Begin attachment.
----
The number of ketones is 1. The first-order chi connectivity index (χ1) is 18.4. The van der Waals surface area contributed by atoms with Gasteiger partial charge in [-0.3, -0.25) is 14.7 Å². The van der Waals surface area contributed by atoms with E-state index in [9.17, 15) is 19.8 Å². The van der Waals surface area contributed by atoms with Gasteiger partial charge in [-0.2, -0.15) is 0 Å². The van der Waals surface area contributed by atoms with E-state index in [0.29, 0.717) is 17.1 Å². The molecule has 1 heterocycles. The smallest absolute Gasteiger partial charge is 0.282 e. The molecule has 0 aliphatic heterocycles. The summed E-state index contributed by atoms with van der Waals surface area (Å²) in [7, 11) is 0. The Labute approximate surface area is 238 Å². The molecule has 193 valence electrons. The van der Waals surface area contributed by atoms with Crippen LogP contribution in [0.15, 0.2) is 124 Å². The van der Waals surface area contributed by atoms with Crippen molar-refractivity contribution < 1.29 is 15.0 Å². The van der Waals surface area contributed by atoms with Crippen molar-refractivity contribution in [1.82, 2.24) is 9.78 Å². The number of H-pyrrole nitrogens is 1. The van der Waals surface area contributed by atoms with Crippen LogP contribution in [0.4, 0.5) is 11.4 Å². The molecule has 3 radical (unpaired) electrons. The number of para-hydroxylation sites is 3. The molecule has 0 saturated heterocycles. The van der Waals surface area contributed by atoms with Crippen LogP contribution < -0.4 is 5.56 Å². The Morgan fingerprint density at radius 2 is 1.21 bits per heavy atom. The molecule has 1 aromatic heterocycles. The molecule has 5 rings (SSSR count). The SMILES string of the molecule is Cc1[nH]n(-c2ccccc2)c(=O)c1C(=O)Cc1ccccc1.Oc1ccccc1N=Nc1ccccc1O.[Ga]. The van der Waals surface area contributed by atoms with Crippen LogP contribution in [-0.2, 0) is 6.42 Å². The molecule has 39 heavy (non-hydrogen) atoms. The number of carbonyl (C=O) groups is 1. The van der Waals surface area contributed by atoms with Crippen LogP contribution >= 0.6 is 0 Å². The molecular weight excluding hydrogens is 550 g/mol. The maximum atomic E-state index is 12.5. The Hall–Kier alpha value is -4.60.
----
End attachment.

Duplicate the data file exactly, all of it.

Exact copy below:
The number of ketones is 1. The first-order chi connectivity index (χ1) is 18.4. The van der Waals surface area contributed by atoms with Gasteiger partial charge in [-0.3, -0.25) is 14.7 Å². The van der Waals surface area contributed by atoms with E-state index in [9.17, 15) is 19.8 Å². The van der Waals surface area contributed by atoms with Gasteiger partial charge in [-0.2, -0.15) is 0 Å². The van der Waals surface area contributed by atoms with E-state index in [0.29, 0.717) is 17.1 Å². The molecule has 1 heterocycles. The smallest absolute Gasteiger partial charge is 0.282 e. The molecule has 0 aliphatic heterocycles. The summed E-state index contributed by atoms with van der Waals surface area (Å²) in [7, 11) is 0. The Labute approximate surface area is 238 Å². The molecule has 193 valence electrons. The van der Waals surface area contributed by atoms with Crippen LogP contribution in [0.15, 0.2) is 124 Å². The van der Waals surface area contributed by atoms with Crippen molar-refractivity contribution < 1.29 is 15.0 Å². The van der Waals surface area contributed by atoms with Crippen molar-refractivity contribution in [1.82, 2.24) is 9.78 Å². The number of H-pyrrole nitrogens is 1. The van der Waals surface area contributed by atoms with Crippen LogP contribution in [0.4, 0.5) is 11.4 Å². The molecule has 3 radical (unpaired) electrons. The number of para-hydroxylation sites is 3. The molecule has 0 saturated heterocycles. The van der Waals surface area contributed by atoms with Crippen LogP contribution < -0.4 is 5.56 Å². The Morgan fingerprint density at radius 2 is 1.21 bits per heavy atom. The molecule has 1 aromatic heterocycles. The molecule has 5 rings (SSSR count). The SMILES string of the molecule is Cc1[nH]n(-c2ccccc2)c(=O)c1C(=O)Cc1ccccc1.Oc1ccccc1N=Nc1ccccc1O.[Ga]. The van der Waals surface area contributed by atoms with Crippen LogP contribution in [-0.2, 0) is 6.42 Å². The molecule has 39 heavy (non-hydrogen) atoms. The number of carbonyl (C=O) groups is 1. The van der Waals surface area contributed by atoms with Crippen LogP contribution >= 0.6 is 0 Å². The molecular weight excluding hydrogens is 550 g/mol. The maximum atomic E-state index is 12.5. The Hall–Kier alpha value is -4.60.